Abstract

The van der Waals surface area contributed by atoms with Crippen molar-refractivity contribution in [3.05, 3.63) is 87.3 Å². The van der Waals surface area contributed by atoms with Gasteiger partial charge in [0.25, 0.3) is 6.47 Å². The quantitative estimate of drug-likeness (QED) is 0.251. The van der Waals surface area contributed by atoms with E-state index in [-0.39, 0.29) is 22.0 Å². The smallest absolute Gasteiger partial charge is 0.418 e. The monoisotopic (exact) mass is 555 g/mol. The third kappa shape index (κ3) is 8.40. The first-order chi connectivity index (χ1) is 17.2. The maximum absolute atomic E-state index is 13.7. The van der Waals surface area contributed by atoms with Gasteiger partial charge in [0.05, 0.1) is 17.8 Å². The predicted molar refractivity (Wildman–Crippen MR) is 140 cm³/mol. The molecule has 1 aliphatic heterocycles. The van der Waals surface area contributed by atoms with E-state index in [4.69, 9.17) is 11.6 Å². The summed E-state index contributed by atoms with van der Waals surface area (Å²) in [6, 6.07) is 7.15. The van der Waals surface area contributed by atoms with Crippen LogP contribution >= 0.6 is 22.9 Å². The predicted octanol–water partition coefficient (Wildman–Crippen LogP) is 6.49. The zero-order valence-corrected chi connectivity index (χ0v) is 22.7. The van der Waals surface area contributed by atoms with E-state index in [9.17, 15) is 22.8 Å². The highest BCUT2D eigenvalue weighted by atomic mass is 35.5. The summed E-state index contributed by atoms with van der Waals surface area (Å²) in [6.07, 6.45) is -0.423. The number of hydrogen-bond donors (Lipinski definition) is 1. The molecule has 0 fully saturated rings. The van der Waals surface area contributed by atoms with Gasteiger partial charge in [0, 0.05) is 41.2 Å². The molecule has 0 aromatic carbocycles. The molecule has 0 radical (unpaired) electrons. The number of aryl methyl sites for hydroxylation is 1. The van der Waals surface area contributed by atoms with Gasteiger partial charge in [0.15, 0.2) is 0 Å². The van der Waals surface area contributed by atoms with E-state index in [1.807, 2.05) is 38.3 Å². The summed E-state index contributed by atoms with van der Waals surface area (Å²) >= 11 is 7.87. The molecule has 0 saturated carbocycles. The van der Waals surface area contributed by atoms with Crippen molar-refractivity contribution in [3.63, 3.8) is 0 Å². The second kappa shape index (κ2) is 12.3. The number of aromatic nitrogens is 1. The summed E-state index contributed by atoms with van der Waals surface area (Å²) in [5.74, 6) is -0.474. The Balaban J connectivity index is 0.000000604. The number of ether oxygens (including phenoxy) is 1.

We present experimental results for two-handed typing on a graphical QWERTY keyboard augmented with linear strokes for Space, Backspace, Shift, and Enter—that is, swipes to the right, left, up, and diagonally down-left, respectively. A first study reveals that users are more likely to adopt these strokes, and type faster, when the keys corresponding to the strokes are removed from the keyboard, as compared to an equivalent stroke-augmented keyboard with the keys intact. A second experiment shows that the keys-removed design yields 16% faster text entry than a standard graphical keyboard for phrases containing mixed case alphanumeric and special symbols, without increasing error rate. Furthermore, the design is easy to learn: users exhibited performance gains almost immediately, and 90% of test users indicated they would want to use it as their primary input method.